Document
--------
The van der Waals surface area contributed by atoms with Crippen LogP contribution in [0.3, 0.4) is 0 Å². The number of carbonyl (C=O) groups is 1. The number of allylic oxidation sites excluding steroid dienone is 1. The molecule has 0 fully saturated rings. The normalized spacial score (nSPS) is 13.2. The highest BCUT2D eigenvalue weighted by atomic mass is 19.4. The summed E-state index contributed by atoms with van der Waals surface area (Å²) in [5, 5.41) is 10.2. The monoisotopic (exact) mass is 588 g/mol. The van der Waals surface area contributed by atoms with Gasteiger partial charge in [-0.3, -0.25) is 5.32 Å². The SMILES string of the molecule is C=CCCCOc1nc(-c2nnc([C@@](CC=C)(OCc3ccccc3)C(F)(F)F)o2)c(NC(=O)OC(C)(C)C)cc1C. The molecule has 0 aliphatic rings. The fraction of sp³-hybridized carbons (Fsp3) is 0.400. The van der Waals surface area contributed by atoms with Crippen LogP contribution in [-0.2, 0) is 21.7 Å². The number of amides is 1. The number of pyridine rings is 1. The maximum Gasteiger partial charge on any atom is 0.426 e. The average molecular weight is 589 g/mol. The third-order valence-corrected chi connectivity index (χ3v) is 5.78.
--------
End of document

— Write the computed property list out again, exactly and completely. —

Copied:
The van der Waals surface area contributed by atoms with Crippen LogP contribution in [0.3, 0.4) is 0 Å². The number of carbonyl (C=O) groups is 1. The number of allylic oxidation sites excluding steroid dienone is 1. The molecule has 0 fully saturated rings. The normalized spacial score (nSPS) is 13.2. The highest BCUT2D eigenvalue weighted by atomic mass is 19.4. The summed E-state index contributed by atoms with van der Waals surface area (Å²) in [5, 5.41) is 10.2. The monoisotopic (exact) mass is 588 g/mol. The van der Waals surface area contributed by atoms with Gasteiger partial charge in [-0.3, -0.25) is 5.32 Å². The SMILES string of the molecule is C=CCCCOc1nc(-c2nnc([C@@](CC=C)(OCc3ccccc3)C(F)(F)F)o2)c(NC(=O)OC(C)(C)C)cc1C. The molecule has 0 aliphatic rings. The fraction of sp³-hybridized carbons (Fsp3) is 0.400. The van der Waals surface area contributed by atoms with Crippen LogP contribution in [-0.2, 0) is 21.7 Å². The number of amides is 1. The number of pyridine rings is 1. The maximum Gasteiger partial charge on any atom is 0.426 e. The average molecular weight is 589 g/mol. The third-order valence-corrected chi connectivity index (χ3v) is 5.78.